Companies and organizations alike have long been utilizing voice biometrics. You may currently be thinking just what I thought before I fully absorbed this term: voice bio-what? Voice biometrics, a technology comprised of numerical models of characteristics (i.e. sound, pattern, rhythm) found in an individual’s voice as represented by a voiceprint of spoken qualities, enables specific user recognition within IVR systems that involve higher levels of security.
A Plum Voice blog covered the topic just today, reporting that according to the International Journal of Computer Applications, “the way an individual talks is one of those distinctive features that may be used for recognition. Voice, usually considered as a form of behavioral biometric, is in fact a combination of both physiological and behavioral biometrics.”
Voice biometrics acts as a quick, convenient, and most importantly a secure way of remotely determining an individual’s identity. This leads us to the blatant question: why aren’t more organizations taking advantage of and integrating these functionalities into their IVR systems?
Maybe one reason is due to the fact that creating a voiceprint can be very tedious and demanding; the caller must repeat a specific phrase, number sequence, or even read through an entire paragraph of literature several times in order to collect a sufficient amount of data to construct an accurate and secure voiceprint. After this lengthy process, the system mathematically models characteristics of the individual’s voice, but still, the individual may be asked to repeat words, phrases or sentences again before placing an incoming call.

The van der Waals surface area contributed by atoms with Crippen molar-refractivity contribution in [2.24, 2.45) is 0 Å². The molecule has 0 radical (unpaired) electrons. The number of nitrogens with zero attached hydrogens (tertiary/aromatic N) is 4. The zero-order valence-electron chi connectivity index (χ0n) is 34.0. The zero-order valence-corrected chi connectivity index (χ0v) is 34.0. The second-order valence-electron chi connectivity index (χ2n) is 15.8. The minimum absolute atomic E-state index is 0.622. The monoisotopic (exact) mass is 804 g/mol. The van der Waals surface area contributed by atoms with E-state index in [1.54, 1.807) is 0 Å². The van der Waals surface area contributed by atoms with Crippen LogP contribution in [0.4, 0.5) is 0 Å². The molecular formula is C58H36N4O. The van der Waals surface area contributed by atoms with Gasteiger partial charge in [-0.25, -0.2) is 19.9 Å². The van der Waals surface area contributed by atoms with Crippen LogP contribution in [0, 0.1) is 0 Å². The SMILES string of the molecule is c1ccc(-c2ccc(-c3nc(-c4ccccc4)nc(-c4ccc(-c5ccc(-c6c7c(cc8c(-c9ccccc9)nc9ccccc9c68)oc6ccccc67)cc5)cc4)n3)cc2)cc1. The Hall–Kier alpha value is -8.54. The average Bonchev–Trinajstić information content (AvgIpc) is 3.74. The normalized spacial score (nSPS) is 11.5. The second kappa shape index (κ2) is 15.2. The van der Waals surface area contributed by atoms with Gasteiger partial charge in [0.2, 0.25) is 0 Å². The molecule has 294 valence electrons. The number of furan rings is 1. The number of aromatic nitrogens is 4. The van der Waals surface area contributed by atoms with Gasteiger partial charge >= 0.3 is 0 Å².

If you’re on the consumer side looking in, this process may seem unnecessarily long and agitating, perhaps even doing a disservice to the original purpose of this process. Companies offering highly secure information telephonically, however, need to balance convenience with safety on a daily basis; something which is far from easily done.
This poses a problem with voice biometrics, whose highly convenient systems are unfortunately not as secure, leading to a high rate of false acceptance incidents which in turn increases the chance of fraud. Just as problematic, if you want a highly secure application, it almost always has low convenience rates – meaning systems could be too secure. You might be wondering, since when did being too secure become a problem? In actuality, systems that are too secure could falsely reject the input of the correct user. This is a tough situation to be caught in; so how do companies balance between these two imperative components?
Something that could really help simplify the process would be applying personal knowledge questions, which would cut down on the crazy repetition which is currently required. Asking personal knowledge questions selected by the user can not only dramatically speed up the process, but also quicken future verification needs. This would ultimately reduce the amount of false acceptance and fraud while focusing on what’s really most important – maintaining a quick and convenient process for the consumer.
Edited by Jamie Epstein